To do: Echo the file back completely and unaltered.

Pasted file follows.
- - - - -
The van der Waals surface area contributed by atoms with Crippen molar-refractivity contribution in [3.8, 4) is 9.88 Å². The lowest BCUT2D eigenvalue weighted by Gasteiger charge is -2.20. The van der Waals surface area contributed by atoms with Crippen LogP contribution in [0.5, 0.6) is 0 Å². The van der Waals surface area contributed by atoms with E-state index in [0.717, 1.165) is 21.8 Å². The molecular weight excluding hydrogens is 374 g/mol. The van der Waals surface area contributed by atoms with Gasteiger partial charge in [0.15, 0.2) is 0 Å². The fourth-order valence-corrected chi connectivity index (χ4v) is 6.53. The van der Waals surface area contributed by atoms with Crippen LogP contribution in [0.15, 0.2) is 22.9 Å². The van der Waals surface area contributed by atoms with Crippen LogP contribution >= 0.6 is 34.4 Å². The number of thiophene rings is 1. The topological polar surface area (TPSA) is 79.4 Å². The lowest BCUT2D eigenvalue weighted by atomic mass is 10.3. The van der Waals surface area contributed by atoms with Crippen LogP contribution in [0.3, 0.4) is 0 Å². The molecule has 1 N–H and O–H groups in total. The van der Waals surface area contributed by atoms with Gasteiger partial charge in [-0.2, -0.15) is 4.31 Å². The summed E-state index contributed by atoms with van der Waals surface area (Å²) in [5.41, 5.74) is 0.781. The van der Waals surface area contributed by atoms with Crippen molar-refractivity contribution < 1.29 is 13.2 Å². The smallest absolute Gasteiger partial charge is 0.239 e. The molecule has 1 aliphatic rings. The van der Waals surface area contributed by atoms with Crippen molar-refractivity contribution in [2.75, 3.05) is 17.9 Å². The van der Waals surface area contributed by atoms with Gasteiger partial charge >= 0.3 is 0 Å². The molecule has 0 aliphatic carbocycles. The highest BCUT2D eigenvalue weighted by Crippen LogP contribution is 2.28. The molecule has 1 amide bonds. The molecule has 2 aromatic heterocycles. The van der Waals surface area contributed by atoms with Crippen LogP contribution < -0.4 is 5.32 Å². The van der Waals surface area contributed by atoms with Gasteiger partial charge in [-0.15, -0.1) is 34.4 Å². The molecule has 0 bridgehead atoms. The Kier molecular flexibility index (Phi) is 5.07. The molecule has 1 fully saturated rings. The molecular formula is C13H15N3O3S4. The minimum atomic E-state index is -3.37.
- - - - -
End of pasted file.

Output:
The van der Waals surface area contributed by atoms with Crippen molar-refractivity contribution in [3.8, 4) is 9.88 Å². The lowest BCUT2D eigenvalue weighted by Gasteiger charge is -2.20. The van der Waals surface area contributed by atoms with Crippen LogP contribution in [0.5, 0.6) is 0 Å². The van der Waals surface area contributed by atoms with E-state index in [0.717, 1.165) is 21.8 Å². The molecular weight excluding hydrogens is 374 g/mol. The van der Waals surface area contributed by atoms with Gasteiger partial charge in [0.15, 0.2) is 0 Å². The fourth-order valence-corrected chi connectivity index (χ4v) is 6.53. The van der Waals surface area contributed by atoms with Crippen LogP contribution in [0.15, 0.2) is 22.9 Å². The van der Waals surface area contributed by atoms with Crippen LogP contribution >= 0.6 is 34.4 Å². The number of thiophene rings is 1. The topological polar surface area (TPSA) is 79.4 Å². The lowest BCUT2D eigenvalue weighted by atomic mass is 10.3. The van der Waals surface area contributed by atoms with Crippen LogP contribution in [0.3, 0.4) is 0 Å². The molecule has 1 N–H and O–H groups in total. The van der Waals surface area contributed by atoms with Gasteiger partial charge in [-0.2, -0.15) is 4.31 Å². The summed E-state index contributed by atoms with van der Waals surface area (Å²) in [5.41, 5.74) is 0.781. The van der Waals surface area contributed by atoms with Crippen molar-refractivity contribution < 1.29 is 13.2 Å². The smallest absolute Gasteiger partial charge is 0.239 e. The molecule has 1 aliphatic rings. The van der Waals surface area contributed by atoms with Crippen molar-refractivity contribution in [2.75, 3.05) is 17.9 Å². The van der Waals surface area contributed by atoms with Gasteiger partial charge >= 0.3 is 0 Å². The molecule has 0 aliphatic carbocycles. The highest BCUT2D eigenvalue weighted by Crippen LogP contribution is 2.28. The molecule has 1 amide bonds. The molecule has 2 aromatic heterocycles. The van der Waals surface area contributed by atoms with Crippen LogP contribution < -0.4 is 5.32 Å². The van der Waals surface area contributed by atoms with Gasteiger partial charge in [-0.15, -0.1) is 34.4 Å². The molecule has 0 bridgehead atoms. The Kier molecular flexibility index (Phi) is 5.07. The molecule has 1 fully saturated rings. The molecular formula is C13H15N3O3S4. The minimum atomic E-state index is -3.37.